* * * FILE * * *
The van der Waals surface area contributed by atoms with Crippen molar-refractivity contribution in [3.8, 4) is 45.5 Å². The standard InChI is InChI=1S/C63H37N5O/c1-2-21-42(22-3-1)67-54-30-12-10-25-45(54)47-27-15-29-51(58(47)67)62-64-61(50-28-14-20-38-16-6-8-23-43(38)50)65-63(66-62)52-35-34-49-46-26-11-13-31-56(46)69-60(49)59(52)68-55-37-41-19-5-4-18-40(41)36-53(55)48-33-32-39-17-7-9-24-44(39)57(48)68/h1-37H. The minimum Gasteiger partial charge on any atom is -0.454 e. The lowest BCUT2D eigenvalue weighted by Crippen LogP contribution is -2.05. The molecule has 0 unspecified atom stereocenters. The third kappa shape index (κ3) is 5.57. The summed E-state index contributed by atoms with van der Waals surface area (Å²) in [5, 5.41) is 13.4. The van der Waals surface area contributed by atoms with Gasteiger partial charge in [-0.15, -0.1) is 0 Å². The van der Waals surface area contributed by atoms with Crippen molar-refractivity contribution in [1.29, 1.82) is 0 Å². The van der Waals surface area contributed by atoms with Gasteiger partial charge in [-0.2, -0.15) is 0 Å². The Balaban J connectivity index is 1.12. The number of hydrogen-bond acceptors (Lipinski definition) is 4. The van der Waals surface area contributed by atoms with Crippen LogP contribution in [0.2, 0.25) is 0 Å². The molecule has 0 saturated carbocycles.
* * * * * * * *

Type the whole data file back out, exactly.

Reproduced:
The van der Waals surface area contributed by atoms with Crippen molar-refractivity contribution in [3.8, 4) is 45.5 Å². The standard InChI is InChI=1S/C63H37N5O/c1-2-21-42(22-3-1)67-54-30-12-10-25-45(54)47-27-15-29-51(58(47)67)62-64-61(50-28-14-20-38-16-6-8-23-43(38)50)65-63(66-62)52-35-34-49-46-26-11-13-31-56(46)69-60(49)59(52)68-55-37-41-19-5-4-18-40(41)36-53(55)48-33-32-39-17-7-9-24-44(39)57(48)68/h1-37H. The minimum Gasteiger partial charge on any atom is -0.454 e. The lowest BCUT2D eigenvalue weighted by Crippen LogP contribution is -2.05. The molecule has 0 unspecified atom stereocenters. The third kappa shape index (κ3) is 5.57. The summed E-state index contributed by atoms with van der Waals surface area (Å²) in [5, 5.41) is 13.4. The van der Waals surface area contributed by atoms with Gasteiger partial charge in [-0.15, -0.1) is 0 Å². The van der Waals surface area contributed by atoms with Crippen molar-refractivity contribution in [1.29, 1.82) is 0 Å². The van der Waals surface area contributed by atoms with Gasteiger partial charge in [-0.2, -0.15) is 0 Å². The Balaban J connectivity index is 1.12. The number of hydrogen-bond acceptors (Lipinski definition) is 4. The van der Waals surface area contributed by atoms with Crippen LogP contribution in [0.2, 0.25) is 0 Å². The molecule has 0 saturated carbocycles.